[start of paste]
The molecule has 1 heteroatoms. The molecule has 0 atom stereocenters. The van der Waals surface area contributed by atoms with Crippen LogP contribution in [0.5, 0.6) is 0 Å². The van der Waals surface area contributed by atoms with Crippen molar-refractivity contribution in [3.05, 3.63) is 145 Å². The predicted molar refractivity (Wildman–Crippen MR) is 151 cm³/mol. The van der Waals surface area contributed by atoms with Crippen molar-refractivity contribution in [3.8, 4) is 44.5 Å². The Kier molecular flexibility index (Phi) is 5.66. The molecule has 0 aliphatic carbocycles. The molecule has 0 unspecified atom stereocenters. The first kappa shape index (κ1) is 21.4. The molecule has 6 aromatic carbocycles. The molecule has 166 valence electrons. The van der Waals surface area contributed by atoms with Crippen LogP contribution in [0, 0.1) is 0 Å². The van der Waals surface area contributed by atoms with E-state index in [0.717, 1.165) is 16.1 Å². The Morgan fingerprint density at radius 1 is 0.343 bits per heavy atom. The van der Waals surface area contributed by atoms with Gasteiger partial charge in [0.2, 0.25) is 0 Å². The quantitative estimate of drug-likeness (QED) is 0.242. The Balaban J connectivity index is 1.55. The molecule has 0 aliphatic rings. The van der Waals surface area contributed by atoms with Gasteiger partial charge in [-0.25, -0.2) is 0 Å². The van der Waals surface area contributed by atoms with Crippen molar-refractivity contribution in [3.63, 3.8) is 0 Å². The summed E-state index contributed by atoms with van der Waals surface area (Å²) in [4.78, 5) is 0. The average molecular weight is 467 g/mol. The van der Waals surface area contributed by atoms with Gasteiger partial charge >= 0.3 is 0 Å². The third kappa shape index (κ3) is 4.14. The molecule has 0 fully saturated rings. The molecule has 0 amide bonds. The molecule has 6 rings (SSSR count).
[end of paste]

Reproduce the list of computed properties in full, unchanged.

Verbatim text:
The molecule has 1 heteroatoms. The molecule has 0 atom stereocenters. The van der Waals surface area contributed by atoms with Crippen LogP contribution in [0.5, 0.6) is 0 Å². The van der Waals surface area contributed by atoms with Crippen molar-refractivity contribution in [3.05, 3.63) is 145 Å². The predicted molar refractivity (Wildman–Crippen MR) is 151 cm³/mol. The van der Waals surface area contributed by atoms with Crippen molar-refractivity contribution in [3.8, 4) is 44.5 Å². The Kier molecular flexibility index (Phi) is 5.66. The molecule has 0 aliphatic carbocycles. The molecule has 0 unspecified atom stereocenters. The first kappa shape index (κ1) is 21.4. The molecule has 6 aromatic carbocycles. The molecule has 166 valence electrons. The van der Waals surface area contributed by atoms with Crippen LogP contribution in [0, 0.1) is 0 Å². The van der Waals surface area contributed by atoms with E-state index in [0.717, 1.165) is 16.1 Å². The Morgan fingerprint density at radius 1 is 0.343 bits per heavy atom. The van der Waals surface area contributed by atoms with Gasteiger partial charge in [0.2, 0.25) is 0 Å². The quantitative estimate of drug-likeness (QED) is 0.242. The Balaban J connectivity index is 1.55. The molecule has 0 aliphatic rings. The van der Waals surface area contributed by atoms with Gasteiger partial charge in [-0.25, -0.2) is 0 Å². The van der Waals surface area contributed by atoms with Crippen molar-refractivity contribution in [3.63, 3.8) is 0 Å². The summed E-state index contributed by atoms with van der Waals surface area (Å²) in [4.78, 5) is 0. The average molecular weight is 467 g/mol. The van der Waals surface area contributed by atoms with Gasteiger partial charge >= 0.3 is 0 Å². The third kappa shape index (κ3) is 4.14. The molecule has 0 fully saturated rings. The molecule has 0 amide bonds. The molecule has 6 rings (SSSR count).